Zuckerberg admits Facebook collects data on non-users
We've already learned quite a bit from Mark Zuckerberg's grilling by a joint session of the Senate Commerce and Judiciary Committees. But Zuckerberg has now revealed another fact that is sure to worry anyone who doesn't use Facebook. As many already suspected, Facebook collects data about non-users, too.
As Bloomberg reports, Representative Ben Lujan asked Zuckerberg whether or not Facebook collected data on users who did not have an account. Zuckerberg admitted they do, stating "In general we collect data on people who are not signed up for Facebook for security purposes." He doesn't recognize the term "shadow profiles," though.
Lujan rightly went on to point out that, "You've said everyone controls their data, but you're collecting data on people that are not even Facebook users who have never signed a consent, a privacy agreement." Zuckerberg fell back on the security reasoning, stating "We need to know when somebody is trying to repeatedly access our services."
It gets worse than just an admission of data collection without consent, though. Lujan had clearly done his homework and investigated how to gain access to a record of data collected about non-users. It resulted in Facebook asking non-users to sign-up for an account and therefore no data is available.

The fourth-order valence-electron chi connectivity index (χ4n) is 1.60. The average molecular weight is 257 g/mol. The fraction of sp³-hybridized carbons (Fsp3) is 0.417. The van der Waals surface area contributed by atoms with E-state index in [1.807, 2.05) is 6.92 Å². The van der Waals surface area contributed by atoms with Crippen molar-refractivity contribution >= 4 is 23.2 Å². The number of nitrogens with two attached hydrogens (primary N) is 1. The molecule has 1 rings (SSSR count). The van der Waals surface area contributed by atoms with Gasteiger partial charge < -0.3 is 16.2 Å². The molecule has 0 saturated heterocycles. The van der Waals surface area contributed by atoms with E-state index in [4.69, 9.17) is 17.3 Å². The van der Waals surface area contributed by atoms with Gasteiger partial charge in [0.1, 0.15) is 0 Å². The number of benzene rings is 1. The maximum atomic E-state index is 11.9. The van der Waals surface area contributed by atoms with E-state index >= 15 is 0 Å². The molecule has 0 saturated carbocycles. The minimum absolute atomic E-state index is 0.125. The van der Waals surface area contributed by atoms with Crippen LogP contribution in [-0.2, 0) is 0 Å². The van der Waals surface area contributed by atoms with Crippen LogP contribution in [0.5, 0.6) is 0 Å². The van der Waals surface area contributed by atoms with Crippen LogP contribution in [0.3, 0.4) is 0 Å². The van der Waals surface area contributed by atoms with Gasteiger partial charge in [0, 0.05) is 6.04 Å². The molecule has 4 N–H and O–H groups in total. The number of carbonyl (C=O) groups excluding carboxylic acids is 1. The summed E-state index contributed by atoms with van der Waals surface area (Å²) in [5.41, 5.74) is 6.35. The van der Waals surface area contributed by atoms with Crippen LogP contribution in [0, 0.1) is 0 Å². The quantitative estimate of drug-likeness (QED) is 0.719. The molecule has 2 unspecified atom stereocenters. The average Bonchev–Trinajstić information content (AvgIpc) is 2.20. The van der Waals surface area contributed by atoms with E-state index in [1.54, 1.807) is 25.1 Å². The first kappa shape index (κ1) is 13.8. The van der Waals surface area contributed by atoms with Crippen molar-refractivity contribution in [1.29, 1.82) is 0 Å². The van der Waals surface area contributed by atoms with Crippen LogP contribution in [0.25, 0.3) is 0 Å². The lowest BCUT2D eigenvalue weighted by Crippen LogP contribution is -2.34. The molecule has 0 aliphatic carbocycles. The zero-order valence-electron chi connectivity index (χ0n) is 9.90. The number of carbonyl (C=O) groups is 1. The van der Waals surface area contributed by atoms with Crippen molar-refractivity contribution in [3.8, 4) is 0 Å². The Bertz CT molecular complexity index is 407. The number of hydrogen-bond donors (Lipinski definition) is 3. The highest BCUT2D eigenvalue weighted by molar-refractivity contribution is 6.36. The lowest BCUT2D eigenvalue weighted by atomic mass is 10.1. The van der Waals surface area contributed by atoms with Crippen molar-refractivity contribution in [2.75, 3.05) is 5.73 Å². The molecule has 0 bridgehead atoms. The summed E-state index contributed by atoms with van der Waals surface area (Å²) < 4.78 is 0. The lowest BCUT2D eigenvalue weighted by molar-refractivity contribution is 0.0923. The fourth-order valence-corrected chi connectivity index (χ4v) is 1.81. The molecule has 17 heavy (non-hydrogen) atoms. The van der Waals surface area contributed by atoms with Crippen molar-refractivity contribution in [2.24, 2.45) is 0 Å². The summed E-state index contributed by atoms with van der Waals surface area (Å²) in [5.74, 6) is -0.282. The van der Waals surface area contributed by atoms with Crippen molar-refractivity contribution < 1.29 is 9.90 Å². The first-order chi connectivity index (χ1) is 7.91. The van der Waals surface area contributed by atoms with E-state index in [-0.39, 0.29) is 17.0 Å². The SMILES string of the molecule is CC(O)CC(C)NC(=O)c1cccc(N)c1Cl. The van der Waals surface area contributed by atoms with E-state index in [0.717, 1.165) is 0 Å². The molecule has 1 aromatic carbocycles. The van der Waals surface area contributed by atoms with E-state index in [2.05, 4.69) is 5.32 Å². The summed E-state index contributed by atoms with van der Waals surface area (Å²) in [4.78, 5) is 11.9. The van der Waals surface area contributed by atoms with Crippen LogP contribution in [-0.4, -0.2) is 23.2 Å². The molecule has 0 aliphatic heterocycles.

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Zuckerberg is admitting something many suspected, and in doing so causes Facebook a serious problem. It is now on record that Facebook collects data about non-users and Zuckerberg has no idea how much data is stored without consent or specifically how it is used. It seems clear Facebook is going to have to unlock that data, because as Lujan stated "We've got to fix that."
Such data being made public would reveal the full extent of Facebook's tracking without consent. Zuckerberg believes the non-user data is stored simply for security purposes. However, Bloomberg points out that former Faecbook employee Antonio Garcia Martinez believes his explanation of the data use is incomplete. If it is, and it's being used for other commercial, privacy-breaking things, expect to see Zuckerberg answering many more questions most likely surrounded by a small army of lawyers.
This article originally appeared on PCMag.com.